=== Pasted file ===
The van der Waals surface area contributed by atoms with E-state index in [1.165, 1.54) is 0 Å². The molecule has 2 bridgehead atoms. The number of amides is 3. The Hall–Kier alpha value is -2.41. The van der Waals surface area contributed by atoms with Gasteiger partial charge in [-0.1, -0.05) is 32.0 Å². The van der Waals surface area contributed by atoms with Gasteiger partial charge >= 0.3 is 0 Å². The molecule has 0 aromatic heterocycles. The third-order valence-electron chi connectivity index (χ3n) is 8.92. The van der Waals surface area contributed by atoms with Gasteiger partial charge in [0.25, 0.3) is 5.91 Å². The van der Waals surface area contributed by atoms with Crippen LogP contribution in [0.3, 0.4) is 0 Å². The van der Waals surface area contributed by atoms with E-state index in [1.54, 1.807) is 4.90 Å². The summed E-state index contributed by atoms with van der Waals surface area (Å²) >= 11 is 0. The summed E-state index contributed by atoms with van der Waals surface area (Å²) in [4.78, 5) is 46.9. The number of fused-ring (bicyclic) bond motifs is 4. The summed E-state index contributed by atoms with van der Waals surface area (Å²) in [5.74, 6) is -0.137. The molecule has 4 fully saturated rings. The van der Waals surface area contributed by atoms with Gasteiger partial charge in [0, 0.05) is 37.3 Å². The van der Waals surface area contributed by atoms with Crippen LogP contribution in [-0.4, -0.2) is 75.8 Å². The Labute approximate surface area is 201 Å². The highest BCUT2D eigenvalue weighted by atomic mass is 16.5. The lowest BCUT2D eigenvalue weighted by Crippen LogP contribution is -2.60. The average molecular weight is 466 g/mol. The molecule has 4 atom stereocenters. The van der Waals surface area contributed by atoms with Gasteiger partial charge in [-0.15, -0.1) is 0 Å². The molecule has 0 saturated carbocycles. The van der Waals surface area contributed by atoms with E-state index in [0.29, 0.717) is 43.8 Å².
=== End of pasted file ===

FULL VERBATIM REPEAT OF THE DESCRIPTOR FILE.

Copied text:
The van der Waals surface area contributed by atoms with E-state index in [1.165, 1.54) is 0 Å². The molecule has 2 bridgehead atoms. The number of amides is 3. The Hall–Kier alpha value is -2.41. The van der Waals surface area contributed by atoms with Gasteiger partial charge in [-0.1, -0.05) is 32.0 Å². The van der Waals surface area contributed by atoms with Gasteiger partial charge >= 0.3 is 0 Å². The molecule has 0 aromatic heterocycles. The third-order valence-electron chi connectivity index (χ3n) is 8.92. The van der Waals surface area contributed by atoms with Gasteiger partial charge in [0.25, 0.3) is 5.91 Å². The van der Waals surface area contributed by atoms with Crippen LogP contribution in [0.3, 0.4) is 0 Å². The van der Waals surface area contributed by atoms with E-state index in [1.54, 1.807) is 4.90 Å². The summed E-state index contributed by atoms with van der Waals surface area (Å²) >= 11 is 0. The summed E-state index contributed by atoms with van der Waals surface area (Å²) in [4.78, 5) is 46.9. The number of fused-ring (bicyclic) bond motifs is 4. The summed E-state index contributed by atoms with van der Waals surface area (Å²) in [5.74, 6) is -0.137. The molecule has 4 fully saturated rings. The van der Waals surface area contributed by atoms with Gasteiger partial charge in [0, 0.05) is 37.3 Å². The van der Waals surface area contributed by atoms with Crippen LogP contribution in [-0.4, -0.2) is 75.8 Å². The Labute approximate surface area is 201 Å². The highest BCUT2D eigenvalue weighted by atomic mass is 16.5. The lowest BCUT2D eigenvalue weighted by Crippen LogP contribution is -2.60. The average molecular weight is 466 g/mol. The molecule has 4 atom stereocenters. The van der Waals surface area contributed by atoms with Gasteiger partial charge in [-0.15, -0.1) is 0 Å². The molecule has 0 saturated carbocycles. The van der Waals surface area contributed by atoms with E-state index in [0.29, 0.717) is 43.8 Å².